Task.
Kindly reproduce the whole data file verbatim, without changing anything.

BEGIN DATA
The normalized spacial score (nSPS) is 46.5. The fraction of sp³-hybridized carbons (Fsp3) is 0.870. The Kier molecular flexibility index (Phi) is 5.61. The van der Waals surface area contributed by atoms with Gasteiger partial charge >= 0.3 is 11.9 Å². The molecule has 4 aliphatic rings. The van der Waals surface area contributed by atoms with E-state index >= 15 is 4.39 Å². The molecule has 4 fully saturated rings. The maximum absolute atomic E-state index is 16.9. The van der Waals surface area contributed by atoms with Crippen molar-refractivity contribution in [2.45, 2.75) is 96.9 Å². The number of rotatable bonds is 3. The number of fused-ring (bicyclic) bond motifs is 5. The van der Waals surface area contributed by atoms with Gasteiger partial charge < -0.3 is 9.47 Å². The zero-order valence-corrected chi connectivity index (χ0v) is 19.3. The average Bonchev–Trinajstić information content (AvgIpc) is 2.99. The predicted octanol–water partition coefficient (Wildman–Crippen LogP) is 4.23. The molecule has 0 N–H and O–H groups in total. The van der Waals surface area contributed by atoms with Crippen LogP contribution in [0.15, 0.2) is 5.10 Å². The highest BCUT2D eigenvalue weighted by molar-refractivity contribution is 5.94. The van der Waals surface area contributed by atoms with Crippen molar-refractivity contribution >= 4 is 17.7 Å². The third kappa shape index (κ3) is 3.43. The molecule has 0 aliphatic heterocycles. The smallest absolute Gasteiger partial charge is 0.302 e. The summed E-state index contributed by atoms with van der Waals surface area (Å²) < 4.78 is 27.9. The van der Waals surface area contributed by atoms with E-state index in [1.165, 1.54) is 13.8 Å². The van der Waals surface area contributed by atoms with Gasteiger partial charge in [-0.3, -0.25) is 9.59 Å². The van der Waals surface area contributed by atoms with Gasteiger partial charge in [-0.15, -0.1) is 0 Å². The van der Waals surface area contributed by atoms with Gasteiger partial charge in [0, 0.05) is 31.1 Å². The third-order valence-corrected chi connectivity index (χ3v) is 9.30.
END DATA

The normalized spacial score (nSPS) is 46.5. The fraction of sp³-hybridized carbons (Fsp3) is 0.870. The Kier molecular flexibility index (Phi) is 5.61. The van der Waals surface area contributed by atoms with Gasteiger partial charge >= 0.3 is 11.9 Å². The molecule has 4 aliphatic rings. The van der Waals surface area contributed by atoms with E-state index >= 15 is 4.39 Å². The molecule has 4 fully saturated rings. The maximum absolute atomic E-state index is 16.9. The van der Waals surface area contributed by atoms with Crippen molar-refractivity contribution in [2.45, 2.75) is 96.9 Å². The number of rotatable bonds is 3. The number of fused-ring (bicyclic) bond motifs is 5. The van der Waals surface area contributed by atoms with Gasteiger partial charge < -0.3 is 9.47 Å². The zero-order valence-corrected chi connectivity index (χ0v) is 19.3. The average Bonchev–Trinajstić information content (AvgIpc) is 2.99. The predicted octanol–water partition coefficient (Wildman–Crippen LogP) is 4.23. The molecule has 0 N–H and O–H groups in total. The van der Waals surface area contributed by atoms with Crippen LogP contribution in [0.15, 0.2) is 5.10 Å². The highest BCUT2D eigenvalue weighted by molar-refractivity contribution is 5.94. The van der Waals surface area contributed by atoms with Crippen molar-refractivity contribution >= 4 is 17.7 Å². The third kappa shape index (κ3) is 3.43. The molecule has 0 aliphatic heterocycles. The smallest absolute Gasteiger partial charge is 0.302 e. The summed E-state index contributed by atoms with van der Waals surface area (Å²) < 4.78 is 27.9. The van der Waals surface area contributed by atoms with E-state index in [1.165, 1.54) is 13.8 Å². The van der Waals surface area contributed by atoms with Gasteiger partial charge in [-0.3, -0.25) is 9.59 Å². The van der Waals surface area contributed by atoms with Gasteiger partial charge in [-0.15, -0.1) is 0 Å². The van der Waals surface area contributed by atoms with Gasteiger partial charge in [0, 0.05) is 31.1 Å². The third-order valence-corrected chi connectivity index (χ3v) is 9.30.